Always bear in mind that in these scenarios, you are dealing with two issues instead of one. You are dealing with celiac disease and cancer at the same time. Make sure to consult your doctor first before trying any gluten-free diet or cancer treatment.
If you stop or even reduce the gluten consumption before going for celiac disease tests, the test results might change significantly.
Celiac disease mostly tends to run in families (genetic). If, for any reason, anyone in your family has the symptoms, inform your doctor. We are advising you to ask your doctor about getting tested if you or any family member has a risk factor or being diagnosed with celiac disease.
Currently, there is no approved treatment plan; that is why your doctor will be advising you on your treatment journey. Adjuvant radiotherapy and chemotherapy are under consideration, and other options are being explored based on available data on colon carcinoma.
How to prevent complications
Mostly celiac disease does not show a typical premalignant mucosal dysplasia or other defects. Therefore it mainly presents at an advanced stage where it has already progressed to a higher level. Diagnosis at an initial stage helps in a big way in the treatable by primary resection (surgery), and a large number of complications don’t occur. The earlier diagnosis has a better prognosis and advantages.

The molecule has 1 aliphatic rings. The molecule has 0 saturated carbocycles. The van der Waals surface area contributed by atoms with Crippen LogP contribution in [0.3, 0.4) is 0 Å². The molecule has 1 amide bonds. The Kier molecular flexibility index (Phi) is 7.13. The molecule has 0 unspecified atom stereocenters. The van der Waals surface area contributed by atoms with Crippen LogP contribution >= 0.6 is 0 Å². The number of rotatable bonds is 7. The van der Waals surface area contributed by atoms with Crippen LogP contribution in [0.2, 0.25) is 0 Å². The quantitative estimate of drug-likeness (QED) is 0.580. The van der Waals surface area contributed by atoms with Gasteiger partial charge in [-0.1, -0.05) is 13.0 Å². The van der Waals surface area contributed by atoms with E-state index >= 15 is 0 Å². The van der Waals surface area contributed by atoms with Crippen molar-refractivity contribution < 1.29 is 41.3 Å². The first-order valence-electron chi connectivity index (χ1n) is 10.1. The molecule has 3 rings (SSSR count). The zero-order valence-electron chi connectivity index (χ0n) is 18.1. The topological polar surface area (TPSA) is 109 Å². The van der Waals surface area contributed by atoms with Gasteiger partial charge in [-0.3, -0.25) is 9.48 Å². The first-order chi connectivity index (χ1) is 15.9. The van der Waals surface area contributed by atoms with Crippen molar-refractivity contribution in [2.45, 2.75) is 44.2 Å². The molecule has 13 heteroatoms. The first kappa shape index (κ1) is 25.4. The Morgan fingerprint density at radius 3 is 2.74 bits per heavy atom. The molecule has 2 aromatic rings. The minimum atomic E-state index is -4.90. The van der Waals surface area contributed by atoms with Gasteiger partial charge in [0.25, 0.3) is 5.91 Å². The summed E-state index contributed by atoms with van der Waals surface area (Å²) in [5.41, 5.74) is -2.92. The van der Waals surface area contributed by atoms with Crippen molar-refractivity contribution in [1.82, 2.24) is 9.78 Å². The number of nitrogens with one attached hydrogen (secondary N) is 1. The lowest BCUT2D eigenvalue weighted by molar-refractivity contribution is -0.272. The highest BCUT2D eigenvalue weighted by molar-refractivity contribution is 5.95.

The other aspect is the duration and disease severity. Currently, no medication is available to prevent celiac disease complications. Only a Gluten-free diet is a significant element in the management option that is presently available. A gluten-free diet for those patients with celiac disease is the first step. You also need to consult the dietician to properly optimize your diet and not hurting your body in the long run. Non-adherence to dietary precautions mostly leads to a prolonged inflammatory and autoimmune response, which eventually develops the few types of cancers mentioned above.
Celiac disease is an immunogenic disease. Delay in diagnosis and non-adherence to a gluten-free diet makes celiac disease patients predisposed to a few types of cancers.
These cancers are diagnosed at late stages with poor outcomes. As there is no cure available, so the crucial of urgent diagnosis and strict adherence to a gluten-free diet is the top priority. Only early stages of carcinomas associated with celiac disease are possible further studies are required to manage these conditions.
Celiac disease is a well-established risk factor for small intestinal adenocarcinoma and lymphoma, according to researches.
Delayed diagnosis and prolonged course of the celiac disease are associated with the development of small intestine cancer in celiac patents, so it is imperative to diagnose it early and take precautionary measures to prevent complications.